But it occurred to me that there is that something that has carried over from maybe childhood, back when it - in the time when, you know, little black girls, it was almost the furthest things from our imagination to think in terms of being a princess or even a Disney - I should say a Disney princess.

CONAN: Disneyfied princess. Yes.

Ms. TRICE: Yes. Yes. And so that - this is welcomed to them, and it is historic, and it's a big deal. And I was - even in the theater, I was sitting not far from a group of women who were just - I mean, they were - I would say they were as captivated by this movie as maybe the children who had come with them.

CONAN: Let's talk with Sidiqua(ph), Sidiqua with us from Tallahassee.

SIDIQUA (Caller): Thanks for taking my call.

CONAN: Sure.

SIDIQUA: I don't have any girls. I have all the boys and I am, like, those women, I suppose, excited to see it. I'm in my 30s. And I don't think it's about - I don't think that it's, per se, that if Disney doesn't validate it, it's not validated. But I think it's more about branding. We all know the branding the Disney do and we all know the effects on the self-esteem their branding can do.

CONAN: So are you�

SIDIQUA: I think it's about time in that context.

CONAN: And are you going to take a small child as cover?

SIDIQUA: I'm definitely looking for a little girl to take in. I would like to take black and white. And my family, we aren't necessarily allowed, if you will, and it's common in the black community. You can't buy - like I have a niece. And if you're going to buy her anything, it can't have a white face on it.

CONAN: Mm-hmm.

SIDIQUA: And it's not too strictly not about white people, it's about the branding aspect. Like you see that already on TV and everywhere else. And so we need black dolls, we need black princesses, and so I think it's about time in that aspect. But I'm very excited about it. I'm very excited that they put Carol's daughter with it to get the product, which is another - she's a sister. So I'm very excited about the whole concept of it.

CONAN: Okay.

Ms. TRICE: And you're talking about the merchandising. The - I mean, there's a lot. Of course, it's Disney, and so there is that line. There's a line of beauty products�

SIDIQUA: Right.

Ms. TRICE: �that will accompany - and dolls and other - and clothing that will accompany Princess Tiana, the brand. But�

SIDIQUA: Yup.

CONAN: Sidiqua, have a good time.

SIDIQUA: Thank you. I will.

Ms. TRICE: You know, Neal, there's a generational difference here, as well. And I do believe that younger kids - as I said, I went to the theater with my 14-year-old daughter. And I think that younger girls - and whether they're black or white - but specifically black girls, they aren't - I'm not certain that they're really getting the same - or feeling that same level of intensity of -that this is such a historic event because, you know, they live in a world in which they've got two little princesses in the White House�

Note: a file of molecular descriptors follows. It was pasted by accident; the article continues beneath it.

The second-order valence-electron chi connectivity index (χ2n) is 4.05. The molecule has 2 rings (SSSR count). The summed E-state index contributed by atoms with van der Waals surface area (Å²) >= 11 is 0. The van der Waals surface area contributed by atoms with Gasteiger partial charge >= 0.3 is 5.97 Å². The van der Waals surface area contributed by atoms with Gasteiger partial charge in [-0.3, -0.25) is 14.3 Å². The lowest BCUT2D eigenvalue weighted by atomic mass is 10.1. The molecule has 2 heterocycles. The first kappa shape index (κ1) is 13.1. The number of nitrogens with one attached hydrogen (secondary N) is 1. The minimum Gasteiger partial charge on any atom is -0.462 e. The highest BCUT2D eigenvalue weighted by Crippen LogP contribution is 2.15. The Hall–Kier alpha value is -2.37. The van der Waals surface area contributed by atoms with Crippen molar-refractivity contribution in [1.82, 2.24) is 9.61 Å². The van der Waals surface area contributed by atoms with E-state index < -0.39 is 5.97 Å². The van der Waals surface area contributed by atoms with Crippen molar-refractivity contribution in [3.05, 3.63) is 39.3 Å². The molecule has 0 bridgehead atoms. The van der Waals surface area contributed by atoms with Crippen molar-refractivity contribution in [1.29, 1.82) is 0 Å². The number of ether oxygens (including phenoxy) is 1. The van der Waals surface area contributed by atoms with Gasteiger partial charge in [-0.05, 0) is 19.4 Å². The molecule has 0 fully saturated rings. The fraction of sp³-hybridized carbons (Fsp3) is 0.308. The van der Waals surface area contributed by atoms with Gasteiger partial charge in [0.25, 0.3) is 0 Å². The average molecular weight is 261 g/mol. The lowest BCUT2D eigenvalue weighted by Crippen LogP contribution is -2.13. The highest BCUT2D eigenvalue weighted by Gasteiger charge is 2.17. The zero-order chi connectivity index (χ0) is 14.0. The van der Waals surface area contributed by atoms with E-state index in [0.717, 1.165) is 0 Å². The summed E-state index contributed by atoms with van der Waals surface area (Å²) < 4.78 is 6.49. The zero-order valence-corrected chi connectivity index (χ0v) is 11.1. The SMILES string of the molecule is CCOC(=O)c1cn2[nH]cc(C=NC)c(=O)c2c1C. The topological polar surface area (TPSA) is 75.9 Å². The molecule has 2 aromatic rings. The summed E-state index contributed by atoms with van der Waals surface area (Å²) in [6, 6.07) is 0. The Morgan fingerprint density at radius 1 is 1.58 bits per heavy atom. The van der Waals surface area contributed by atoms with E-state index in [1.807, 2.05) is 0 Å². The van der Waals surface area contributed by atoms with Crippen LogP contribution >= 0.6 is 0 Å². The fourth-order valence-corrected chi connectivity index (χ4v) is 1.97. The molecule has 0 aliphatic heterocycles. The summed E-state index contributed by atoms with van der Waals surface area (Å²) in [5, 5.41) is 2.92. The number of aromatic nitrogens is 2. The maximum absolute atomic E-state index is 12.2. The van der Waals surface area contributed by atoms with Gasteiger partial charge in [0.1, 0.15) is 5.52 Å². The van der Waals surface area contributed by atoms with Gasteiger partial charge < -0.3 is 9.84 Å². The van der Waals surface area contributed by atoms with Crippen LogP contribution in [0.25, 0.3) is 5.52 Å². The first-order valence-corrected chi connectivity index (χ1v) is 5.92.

CONAN: Hmm.

Ms. TRICE: �and Malia and Sasha Obama. And they're - how they view themselves, it's not perfect but it's very different from the way that their mother, their parents view themselves coming up in terms of beauty and body image.

So I think that while they appreciate Princess Tiana, they - you know, she's kind of a part of their existence these days, you know? It's like it's no biggie.

CONAN: Let's go next to Donna(ph), Donna with us from Cincinnati.

DONNA (Caller): Hi. Thanks for taking my call. I am one of those middle-aged, black women. And when I grew up, of course, you know, we didn't have a black Disney princess. Well, now, I have a daughter who's eight years old, and I intend to go and see the movie with her to make it sort of a girls' day out. But I think it's important on more than one level because, you know, when you have a daughter who doesn't really have a positive image in the doll collections that she has, and she has all the other Barbie dolls or the other -I'm sorry - the other Disney dolls.

CONAN: Mm-hmm.

DONNA: And we have our collection, and I decorated her room with them. And she has Jasmine - Princess Jasmine and - but she doesn't have Tiana as of yet. And I, obviously, plan on adding that to her collection.

But I think Disney did a great service to black women and girls by doing this because, you know, yes we do have the Obama girls in the White House. However, they don't see them all the time. When they come home and they're in their room playing, they're not playing with those kids. So they go to schools and my daughter goes to a predominantly white school. So she needs a positive image when she's playing with dolls and looking for toy options. So I just want to thank Disney for that.

CONAN: All right, Donna. Thank you.

DONNA: Thank you.

CONAN: And, Dawn, we just have a few seconds with you left. But the prince in the movie, well, for most of the movie, he's a frog but he's green. But he is not�

Ms. TRICE: They both are, actually.

CONAN: Yeah, they both are. Yeah. But he is not black, and has that turned out to be important to people?

Ms. TRICE: Well, it may be important to some - it has been important. Some people have commented about that. But I think what's really interesting, at least for me, was that Tiana had such a strong father figure, and he was such a huge presence in her life, like her first love. And I think - and for me, that kind of - it - you know, it doesn't matter - it wouldn't matter anyway. But I think that it does kind of water down the whole notion that we don't know what - we don't know the race of the prince, but he's not African American. And -but I think that it's in keeping with the theme of this movie that, you know, race really kind of - it's not all that important. You don't know the race of the alligator or the firefly. They have a certain dialect, but maybe it's that they're black, maybe they're just of New Orleans. It's the accent there. So I kind of like the melding of that - the race issue.

CONAN: Dawn Turner Trice writes the �Exploring Race� column for the Chicago Tribune and appears in this program regularly. Thanks very much for your time.

Ms. TRICE: Thank you.

CONAN: She joins us today from Chicago Public Radio. And you are listening to TALK OF THE NATION, coming to you from NPR News.